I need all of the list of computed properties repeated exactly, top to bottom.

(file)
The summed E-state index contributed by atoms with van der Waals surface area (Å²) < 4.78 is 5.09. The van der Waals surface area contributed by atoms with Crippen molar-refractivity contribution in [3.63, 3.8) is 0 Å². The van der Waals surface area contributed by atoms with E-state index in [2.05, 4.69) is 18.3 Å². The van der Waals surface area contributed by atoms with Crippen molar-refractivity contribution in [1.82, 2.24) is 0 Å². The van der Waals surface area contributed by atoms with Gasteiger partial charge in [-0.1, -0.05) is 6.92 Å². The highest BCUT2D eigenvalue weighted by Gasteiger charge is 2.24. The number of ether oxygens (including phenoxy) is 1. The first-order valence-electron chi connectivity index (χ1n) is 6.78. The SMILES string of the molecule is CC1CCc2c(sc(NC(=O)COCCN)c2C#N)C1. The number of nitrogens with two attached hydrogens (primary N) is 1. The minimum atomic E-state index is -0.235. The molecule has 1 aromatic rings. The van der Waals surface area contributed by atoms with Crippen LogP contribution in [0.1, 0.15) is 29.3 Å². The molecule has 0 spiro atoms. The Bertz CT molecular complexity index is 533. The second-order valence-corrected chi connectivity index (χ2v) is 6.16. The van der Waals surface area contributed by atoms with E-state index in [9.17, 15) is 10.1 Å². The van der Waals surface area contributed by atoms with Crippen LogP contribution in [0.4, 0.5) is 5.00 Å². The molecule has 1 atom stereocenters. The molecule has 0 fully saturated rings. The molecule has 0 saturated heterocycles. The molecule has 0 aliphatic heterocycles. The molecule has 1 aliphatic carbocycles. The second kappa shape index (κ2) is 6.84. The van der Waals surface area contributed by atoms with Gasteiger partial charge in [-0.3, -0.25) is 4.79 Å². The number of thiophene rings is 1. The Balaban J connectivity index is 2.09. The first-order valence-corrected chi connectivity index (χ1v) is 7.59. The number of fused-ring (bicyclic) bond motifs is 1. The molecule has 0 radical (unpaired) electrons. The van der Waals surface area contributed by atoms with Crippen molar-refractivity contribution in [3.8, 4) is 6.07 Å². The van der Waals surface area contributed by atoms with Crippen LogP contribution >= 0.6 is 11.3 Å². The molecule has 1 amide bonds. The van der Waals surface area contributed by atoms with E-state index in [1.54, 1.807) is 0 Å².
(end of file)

The summed E-state index contributed by atoms with van der Waals surface area (Å²) < 4.78 is 5.09. The van der Waals surface area contributed by atoms with Crippen molar-refractivity contribution in [3.63, 3.8) is 0 Å². The van der Waals surface area contributed by atoms with E-state index in [2.05, 4.69) is 18.3 Å². The van der Waals surface area contributed by atoms with Crippen molar-refractivity contribution in [1.82, 2.24) is 0 Å². The van der Waals surface area contributed by atoms with Gasteiger partial charge in [-0.1, -0.05) is 6.92 Å². The highest BCUT2D eigenvalue weighted by Gasteiger charge is 2.24. The number of ether oxygens (including phenoxy) is 1. The first-order valence-electron chi connectivity index (χ1n) is 6.78. The SMILES string of the molecule is CC1CCc2c(sc(NC(=O)COCCN)c2C#N)C1. The number of nitrogens with two attached hydrogens (primary N) is 1. The minimum atomic E-state index is -0.235. The molecule has 1 aromatic rings. The van der Waals surface area contributed by atoms with Crippen LogP contribution in [0.1, 0.15) is 29.3 Å². The molecule has 0 spiro atoms. The Bertz CT molecular complexity index is 533. The second-order valence-corrected chi connectivity index (χ2v) is 6.16. The van der Waals surface area contributed by atoms with E-state index in [9.17, 15) is 10.1 Å². The van der Waals surface area contributed by atoms with Crippen LogP contribution in [0.4, 0.5) is 5.00 Å². The molecule has 1 atom stereocenters. The molecule has 0 fully saturated rings. The molecule has 0 saturated heterocycles. The molecule has 0 aliphatic heterocycles. The molecule has 1 aliphatic carbocycles. The second kappa shape index (κ2) is 6.84. The van der Waals surface area contributed by atoms with Gasteiger partial charge in [-0.3, -0.25) is 4.79 Å². The number of thiophene rings is 1. The Balaban J connectivity index is 2.09. The first-order valence-corrected chi connectivity index (χ1v) is 7.59. The number of fused-ring (bicyclic) bond motifs is 1. The molecule has 0 radical (unpaired) electrons. The van der Waals surface area contributed by atoms with Crippen molar-refractivity contribution in [3.8, 4) is 6.07 Å². The van der Waals surface area contributed by atoms with Crippen LogP contribution >= 0.6 is 11.3 Å². The molecule has 1 amide bonds. The van der Waals surface area contributed by atoms with E-state index in [1.54, 1.807) is 0 Å².